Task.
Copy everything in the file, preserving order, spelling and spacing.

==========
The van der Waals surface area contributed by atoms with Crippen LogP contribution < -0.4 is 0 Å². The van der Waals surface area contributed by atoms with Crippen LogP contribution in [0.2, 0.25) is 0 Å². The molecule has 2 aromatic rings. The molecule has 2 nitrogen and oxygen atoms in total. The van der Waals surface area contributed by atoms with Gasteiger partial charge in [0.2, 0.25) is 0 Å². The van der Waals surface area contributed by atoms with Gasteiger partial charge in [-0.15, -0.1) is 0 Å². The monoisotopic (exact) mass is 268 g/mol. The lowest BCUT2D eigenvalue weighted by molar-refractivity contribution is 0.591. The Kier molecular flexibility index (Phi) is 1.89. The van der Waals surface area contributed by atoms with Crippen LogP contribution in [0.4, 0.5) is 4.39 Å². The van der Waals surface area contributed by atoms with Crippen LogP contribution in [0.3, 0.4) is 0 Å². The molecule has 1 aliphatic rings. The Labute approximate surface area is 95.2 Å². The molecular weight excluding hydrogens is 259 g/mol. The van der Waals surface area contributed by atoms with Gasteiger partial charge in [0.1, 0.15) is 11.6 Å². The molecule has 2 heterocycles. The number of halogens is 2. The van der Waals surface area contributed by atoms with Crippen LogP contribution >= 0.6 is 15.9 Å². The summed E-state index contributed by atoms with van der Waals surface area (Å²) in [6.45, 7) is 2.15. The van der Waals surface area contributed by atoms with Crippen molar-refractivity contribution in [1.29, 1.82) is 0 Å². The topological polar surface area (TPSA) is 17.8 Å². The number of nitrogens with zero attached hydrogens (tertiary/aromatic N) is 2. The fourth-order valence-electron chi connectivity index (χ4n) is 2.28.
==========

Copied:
The van der Waals surface area contributed by atoms with Crippen LogP contribution < -0.4 is 0 Å². The van der Waals surface area contributed by atoms with Crippen LogP contribution in [0.2, 0.25) is 0 Å². The molecule has 2 aromatic rings. The molecule has 2 nitrogen and oxygen atoms in total. The van der Waals surface area contributed by atoms with Gasteiger partial charge in [0.2, 0.25) is 0 Å². The van der Waals surface area contributed by atoms with Gasteiger partial charge in [-0.15, -0.1) is 0 Å². The monoisotopic (exact) mass is 268 g/mol. The lowest BCUT2D eigenvalue weighted by molar-refractivity contribution is 0.591. The Kier molecular flexibility index (Phi) is 1.89. The van der Waals surface area contributed by atoms with Crippen LogP contribution in [0.4, 0.5) is 4.39 Å². The van der Waals surface area contributed by atoms with Crippen LogP contribution in [0.3, 0.4) is 0 Å². The molecule has 1 aliphatic rings. The Labute approximate surface area is 95.2 Å². The molecular weight excluding hydrogens is 259 g/mol. The van der Waals surface area contributed by atoms with Gasteiger partial charge in [0.1, 0.15) is 11.6 Å². The molecule has 2 heterocycles. The number of halogens is 2. The van der Waals surface area contributed by atoms with Crippen LogP contribution >= 0.6 is 15.9 Å². The summed E-state index contributed by atoms with van der Waals surface area (Å²) in [6.45, 7) is 2.15. The van der Waals surface area contributed by atoms with Crippen molar-refractivity contribution in [1.29, 1.82) is 0 Å². The topological polar surface area (TPSA) is 17.8 Å². The number of nitrogens with zero attached hydrogens (tertiary/aromatic N) is 2. The fourth-order valence-electron chi connectivity index (χ4n) is 2.28.